Nadifa Mohamed

Beginning in the late nineteenth century and stretching deep into the middle of the twentieth, exhibitions of “native” people were held across Europe, North America and Japan; millions of spectators thronged to theatres, parks and zoos to watch unfamiliar ethnic groups perform a simulacrum of their everyday lives and compete in Olympic-type games and beauty contests. The route that Cherokees, Zulus, Singhalese, Inuits and many others took to these distant shows, often in caravans including all their worldly possessions, down to their pets and cutlery, is obscure and varied but in Spectacle: The Astonishing Life of Ota Benga, Pamela Newkirk has followed the tragic journey of one man, Ota Benga.

Ota Benga, also known as Mbye Otabenga, Bengal, Autobank, and Otto Bingo, is both well known and unknown, his place in posterity fixed by the month he spent in the monkey house of Bronx Zoo and the ugly headlines and public chatter this excited. His age can only be approximated, his ethnic group guessed at and the series of events that led to him being exhibited in the United States not once but twice, at the St. Louis Fair in 1904 and then two years later in New York, divined through the various fantasies created by his exploiter, Samuel Philips Verner.

It is Verner who comes across most clearly in Pamela Newkirk’s Spectacle, the scion of a wealthy Southern family; Verner was an unstable youth of overweening ambition. Heading to the Congo Free State as a missionary, he soon threw off the limits of the church and tried desperately to make his fortune in the rubber boom. Surrounded by the enslavement, rape, mutilation and murder of the African population by the Force Publique he seems unaffected, when a local leader, Ndombe, sends a message to President McKinley and King Leopold through Verner pleading for peace, he apparently misappropriates the gifts intended for McKinley and sells them to the Smithsonian.

Ota Benga received fifteen cents for appearing at the St. Louis Fair and returned to Congo to work at the mission; with the danger and instability surrounding him, it is easy to see the sense of staying close to white missionaries who could offer a modicum of protection against the state. Whether he needed any inducements to return to America or was eager for escape and adventure, it is impossible to know, but he finds himself aboard a steamer bound for Europe and then New York. Ota Benga is the only one of the St. Louis group to return and is perhaps still only a minor, in his mid-teens, under the precarious care of Verner, who slips into some kind of mania on the ship.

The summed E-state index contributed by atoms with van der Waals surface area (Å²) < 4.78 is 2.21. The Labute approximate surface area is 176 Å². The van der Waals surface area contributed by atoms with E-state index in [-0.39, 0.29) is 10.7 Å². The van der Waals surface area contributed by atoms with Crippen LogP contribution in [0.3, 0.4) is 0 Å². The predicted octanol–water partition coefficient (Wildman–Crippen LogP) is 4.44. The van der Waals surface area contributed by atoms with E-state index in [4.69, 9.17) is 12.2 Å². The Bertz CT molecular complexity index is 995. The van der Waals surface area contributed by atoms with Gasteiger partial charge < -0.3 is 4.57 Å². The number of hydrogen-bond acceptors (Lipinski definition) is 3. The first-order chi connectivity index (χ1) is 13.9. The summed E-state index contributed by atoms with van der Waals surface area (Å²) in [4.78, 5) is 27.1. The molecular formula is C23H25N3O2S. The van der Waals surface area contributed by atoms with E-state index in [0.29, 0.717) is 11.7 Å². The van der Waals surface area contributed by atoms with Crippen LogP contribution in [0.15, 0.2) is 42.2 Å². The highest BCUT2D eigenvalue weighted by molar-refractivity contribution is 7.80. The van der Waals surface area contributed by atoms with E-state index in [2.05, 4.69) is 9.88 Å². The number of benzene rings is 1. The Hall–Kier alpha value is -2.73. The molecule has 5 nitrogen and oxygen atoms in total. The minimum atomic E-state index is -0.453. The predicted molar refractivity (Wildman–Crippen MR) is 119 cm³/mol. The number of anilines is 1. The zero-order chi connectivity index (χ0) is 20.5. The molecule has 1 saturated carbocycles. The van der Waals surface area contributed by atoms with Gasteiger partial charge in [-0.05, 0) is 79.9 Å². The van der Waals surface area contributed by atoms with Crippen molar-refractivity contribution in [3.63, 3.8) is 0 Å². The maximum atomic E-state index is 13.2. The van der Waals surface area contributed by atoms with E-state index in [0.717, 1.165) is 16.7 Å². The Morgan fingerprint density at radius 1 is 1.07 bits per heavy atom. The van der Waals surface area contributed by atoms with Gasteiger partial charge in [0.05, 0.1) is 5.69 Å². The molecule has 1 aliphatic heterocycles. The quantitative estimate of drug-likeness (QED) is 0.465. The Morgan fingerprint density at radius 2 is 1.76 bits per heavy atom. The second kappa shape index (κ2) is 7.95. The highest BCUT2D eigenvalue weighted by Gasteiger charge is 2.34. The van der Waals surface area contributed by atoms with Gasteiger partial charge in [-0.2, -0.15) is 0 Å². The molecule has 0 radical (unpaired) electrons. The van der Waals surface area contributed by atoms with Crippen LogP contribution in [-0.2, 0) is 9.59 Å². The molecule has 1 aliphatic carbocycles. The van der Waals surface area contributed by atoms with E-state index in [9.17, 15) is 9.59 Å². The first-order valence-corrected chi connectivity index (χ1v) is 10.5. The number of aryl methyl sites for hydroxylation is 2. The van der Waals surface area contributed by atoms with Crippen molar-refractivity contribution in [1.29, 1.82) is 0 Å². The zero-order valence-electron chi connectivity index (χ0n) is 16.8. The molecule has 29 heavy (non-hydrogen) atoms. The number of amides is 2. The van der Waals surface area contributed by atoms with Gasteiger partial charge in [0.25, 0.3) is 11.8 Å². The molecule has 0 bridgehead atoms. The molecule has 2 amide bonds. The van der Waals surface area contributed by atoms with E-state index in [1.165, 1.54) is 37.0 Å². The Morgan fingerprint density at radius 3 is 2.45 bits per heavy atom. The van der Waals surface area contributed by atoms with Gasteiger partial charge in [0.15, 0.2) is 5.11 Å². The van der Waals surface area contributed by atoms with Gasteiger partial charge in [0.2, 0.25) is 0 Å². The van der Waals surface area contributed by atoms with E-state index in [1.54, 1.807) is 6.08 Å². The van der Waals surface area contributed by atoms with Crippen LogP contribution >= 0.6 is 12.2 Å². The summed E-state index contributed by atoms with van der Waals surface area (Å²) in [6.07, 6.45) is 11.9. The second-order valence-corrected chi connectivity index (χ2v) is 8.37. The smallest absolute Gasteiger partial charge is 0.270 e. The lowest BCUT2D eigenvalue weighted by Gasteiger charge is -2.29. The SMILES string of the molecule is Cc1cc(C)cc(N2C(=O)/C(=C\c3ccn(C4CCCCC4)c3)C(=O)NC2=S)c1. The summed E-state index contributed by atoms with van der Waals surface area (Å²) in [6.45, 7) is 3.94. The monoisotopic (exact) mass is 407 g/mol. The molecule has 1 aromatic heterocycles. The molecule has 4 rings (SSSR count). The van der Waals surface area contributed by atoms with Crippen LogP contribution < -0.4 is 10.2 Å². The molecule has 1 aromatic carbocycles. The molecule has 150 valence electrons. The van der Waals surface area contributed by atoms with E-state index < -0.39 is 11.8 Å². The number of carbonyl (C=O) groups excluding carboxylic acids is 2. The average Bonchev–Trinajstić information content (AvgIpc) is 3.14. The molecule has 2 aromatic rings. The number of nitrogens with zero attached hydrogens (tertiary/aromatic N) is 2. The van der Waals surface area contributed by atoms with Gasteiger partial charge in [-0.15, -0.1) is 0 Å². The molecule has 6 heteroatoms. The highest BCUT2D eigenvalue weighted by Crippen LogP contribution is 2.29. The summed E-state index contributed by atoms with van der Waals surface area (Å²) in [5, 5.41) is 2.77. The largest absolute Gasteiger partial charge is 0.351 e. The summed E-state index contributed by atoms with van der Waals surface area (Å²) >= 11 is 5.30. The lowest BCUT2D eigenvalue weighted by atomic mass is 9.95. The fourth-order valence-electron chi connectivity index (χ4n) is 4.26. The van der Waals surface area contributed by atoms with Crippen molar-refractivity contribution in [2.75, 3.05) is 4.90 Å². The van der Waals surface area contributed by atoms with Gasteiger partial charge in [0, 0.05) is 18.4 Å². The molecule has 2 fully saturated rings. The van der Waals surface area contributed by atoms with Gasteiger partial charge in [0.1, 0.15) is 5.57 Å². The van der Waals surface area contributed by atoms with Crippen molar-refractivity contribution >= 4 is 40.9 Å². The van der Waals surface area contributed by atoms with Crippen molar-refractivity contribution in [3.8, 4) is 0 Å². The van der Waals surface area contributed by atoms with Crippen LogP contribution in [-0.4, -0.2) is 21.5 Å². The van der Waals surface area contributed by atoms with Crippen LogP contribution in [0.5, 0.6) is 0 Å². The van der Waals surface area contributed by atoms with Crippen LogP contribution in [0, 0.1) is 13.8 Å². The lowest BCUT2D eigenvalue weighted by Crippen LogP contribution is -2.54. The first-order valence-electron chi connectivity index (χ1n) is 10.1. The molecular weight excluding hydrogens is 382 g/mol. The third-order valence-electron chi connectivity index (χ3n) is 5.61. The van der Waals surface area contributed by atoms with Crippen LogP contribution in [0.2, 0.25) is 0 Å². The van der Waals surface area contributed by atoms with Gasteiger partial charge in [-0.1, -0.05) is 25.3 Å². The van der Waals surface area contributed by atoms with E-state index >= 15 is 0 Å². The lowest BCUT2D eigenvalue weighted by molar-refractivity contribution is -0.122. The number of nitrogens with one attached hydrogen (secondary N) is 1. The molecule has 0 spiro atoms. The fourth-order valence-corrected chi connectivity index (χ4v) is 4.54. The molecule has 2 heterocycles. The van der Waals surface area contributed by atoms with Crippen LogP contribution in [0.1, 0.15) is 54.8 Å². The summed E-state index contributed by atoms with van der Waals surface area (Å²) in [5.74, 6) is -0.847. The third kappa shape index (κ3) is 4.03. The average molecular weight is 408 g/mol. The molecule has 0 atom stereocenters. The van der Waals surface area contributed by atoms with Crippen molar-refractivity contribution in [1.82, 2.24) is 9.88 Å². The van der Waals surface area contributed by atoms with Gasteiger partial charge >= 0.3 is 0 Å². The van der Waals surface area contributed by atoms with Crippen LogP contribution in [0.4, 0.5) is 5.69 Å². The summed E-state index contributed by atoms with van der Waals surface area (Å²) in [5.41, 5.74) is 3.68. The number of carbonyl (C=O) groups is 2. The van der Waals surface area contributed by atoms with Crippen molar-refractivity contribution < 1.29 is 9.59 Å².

Buste d'Ota Benga, plâtre, par Casper Mayer (1871-1931), 1906, American Museum of Natural History, New York (exposition temporaire Exhibitions. L'invention du sauvage au Musée du quai Branly).

Newkirk brings a formidable depth of research to Spectacle and it is to her credit that the only unknowns in this book are those that are impossible for anyone to uncover. Newkirk brings to life the time that Benga spends bouncing around New York as Verner tries frantically to avoid an arrest warrant; his confusing and upsetting incarceration in the monkey house; the elite and incestuous world of academics and philanthropists that saw in him “raw material”; and the upright and indefatigable group of African-American clergy who finally rescued an increasingly belligerent and unhappy man.

“Me no like America” are Ota Benga’s first recorded words and the strongest part of this monograph is the way it traces the journey he made in America as an autonomous man. In touching detail, we see Ota Benga find a home and respect in a Brooklyn orphanage, work on a frigid farm in Long Island and then fall into melancholy and loneliness in Lynchburg, Virginia. When he finally puts a pistol to his heart and pulls the trigger, you feel the devastation wrought on him and on his people, and the plaintiveness of the song the local children heard him sing “I believe I’ll go home, Lordy, won’t you help me.”

Spectacle is a wonderful book that sketches in the shadowy figure behind the headlines without claiming to speak for him. It illuminates not just the worlds that Ota Benga knew but also our own cultural, scientific and socio-political inheritance.

Somali-born Nadifa Mohamed is the author of Black Mamba Boy, which was shortlisted for the Guardian First Book award and won the 2010 Betty Trask prize from the Society of Authors. Her novel, The Orchard of Lost Souls, recently won the Somerset Maugham prize and has been longlisted for the Dylan Thomas prize. Twitter @thesailorgirl